Though I still enjoy doing pencil drawings from time to time, I don't consider those to be "art", despite the fact that most people would think of a drawing as being art more than they would a corset. I lost my interest in pursuing drawing and painting (to any level) for a few reasons, the primary one being that they are somewhat dead. You make the object and it is alive during the making. Then it is dead on the wall. It's a fun memory of when it was made. Couture corsetry lives longer (and is therefore more interesting to me) as it breathes each time it is worn. Clothing is also generally less carefully preserved which I actually love, it let's the item live, show its history, and then die. But a horse is a different thing again. Nuno Oliveria: 

"Death eradicates all the work of the artist[...] After the horse is no more, only those who have admired him keep a remembrance of his quality in their hearts, which is gradually effaced by Time, and others who have not seen him know him only by romanticised tales, recounted, and sometimes embroidered, by those who have truly loved him." 

And there is the melancholy of it. The art fades away and by extension, the artist. But it does so rather swiftly, alarmingly revealing our brevity. Other art is preserved, artists are talked about like they have gained immortality. We all know that everything ends and we have a fairly good idea what the future of the universe will be. We're here for the tiniest moment and yet we grasp at eternity and hope to live on. People have kindly said that my corsets will end up in museums. Maybe one or two will, and that's sort of fun, but it doesn't mean much to me and it doesn't give me any peace with the fact that life ends (a terrifying thought). So imagine an artwork which doesn't pretend at longevity. Which consists of the constant (and possibly boring) practice of refinement and exists (as art) in rare, blindingly beautiful, moments.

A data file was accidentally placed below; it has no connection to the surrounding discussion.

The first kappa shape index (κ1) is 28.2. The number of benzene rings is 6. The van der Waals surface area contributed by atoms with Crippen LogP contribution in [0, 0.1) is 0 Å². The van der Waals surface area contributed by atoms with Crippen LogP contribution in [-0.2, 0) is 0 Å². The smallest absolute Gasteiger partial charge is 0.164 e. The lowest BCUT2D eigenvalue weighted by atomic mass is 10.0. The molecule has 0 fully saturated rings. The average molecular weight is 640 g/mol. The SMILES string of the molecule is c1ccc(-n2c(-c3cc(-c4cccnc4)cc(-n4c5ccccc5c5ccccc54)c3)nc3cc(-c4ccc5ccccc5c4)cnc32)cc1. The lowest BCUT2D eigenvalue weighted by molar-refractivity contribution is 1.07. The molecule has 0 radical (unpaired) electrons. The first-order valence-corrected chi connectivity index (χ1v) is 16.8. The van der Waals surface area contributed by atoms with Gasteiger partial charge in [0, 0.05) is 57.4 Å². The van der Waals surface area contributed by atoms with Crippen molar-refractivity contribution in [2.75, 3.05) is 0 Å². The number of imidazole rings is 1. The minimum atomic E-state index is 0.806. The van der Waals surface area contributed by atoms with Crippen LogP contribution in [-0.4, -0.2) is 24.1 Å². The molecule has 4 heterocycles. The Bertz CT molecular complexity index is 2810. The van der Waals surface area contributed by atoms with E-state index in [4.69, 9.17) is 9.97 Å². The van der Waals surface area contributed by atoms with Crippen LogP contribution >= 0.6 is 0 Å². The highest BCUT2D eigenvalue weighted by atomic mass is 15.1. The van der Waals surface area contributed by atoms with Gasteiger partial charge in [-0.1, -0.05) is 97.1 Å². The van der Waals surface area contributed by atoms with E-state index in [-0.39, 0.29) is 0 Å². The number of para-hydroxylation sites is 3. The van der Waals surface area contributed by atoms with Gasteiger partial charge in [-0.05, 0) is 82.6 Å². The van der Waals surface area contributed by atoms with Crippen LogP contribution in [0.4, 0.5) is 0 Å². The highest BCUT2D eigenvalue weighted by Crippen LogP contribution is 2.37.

And so I think I can understand better now why it is that some people have, through the ages, become so enamoured of classical dressage that they have devoted their life to it. Imagine your artwork being truly collaborative. Imagine it expressing an opinion on your abilities! We'll turn to Nuno Oliveira, again. 

“The horse is the best judge of a good rider, not the spectator. If the horse has a high opinion of the rider, he will let himself be guided, if not, he will resist.”

To bring it back to corsetry, you absolutely can think of it in terms of your materials being guided (or not) by your efforts. Recall that difficult seam, in which everything felt fiddly and you had to really bully the fabrics into place. Perhaps your guidance was wrong. Perhaps you were asking your raw materials (fabrics/horses) to do something (construction/movement) which they are not prepared or able to do. Six layers of silk and cotton do not want to be clipped and sewn into intricate intersecting seams that cross the busk, for example. We are asking the impossible. And if we force an outcome, it won't be an elegant one. I care about elegance in art and if your materials are living and breathing, they will no doubt learn to care about elegance too! And reward or punish you for your sensitivity in that regard. 

But forget the highest levels and artistry. Every and any moment of harmony has its beauty. A simple but clean seam, a sitting trot that suddenly comes together, a pattern that is improved by tiny tweaks of millimetres, a canter out on a hack just for the fun of it... Harmony between all parties involved, that's the goal.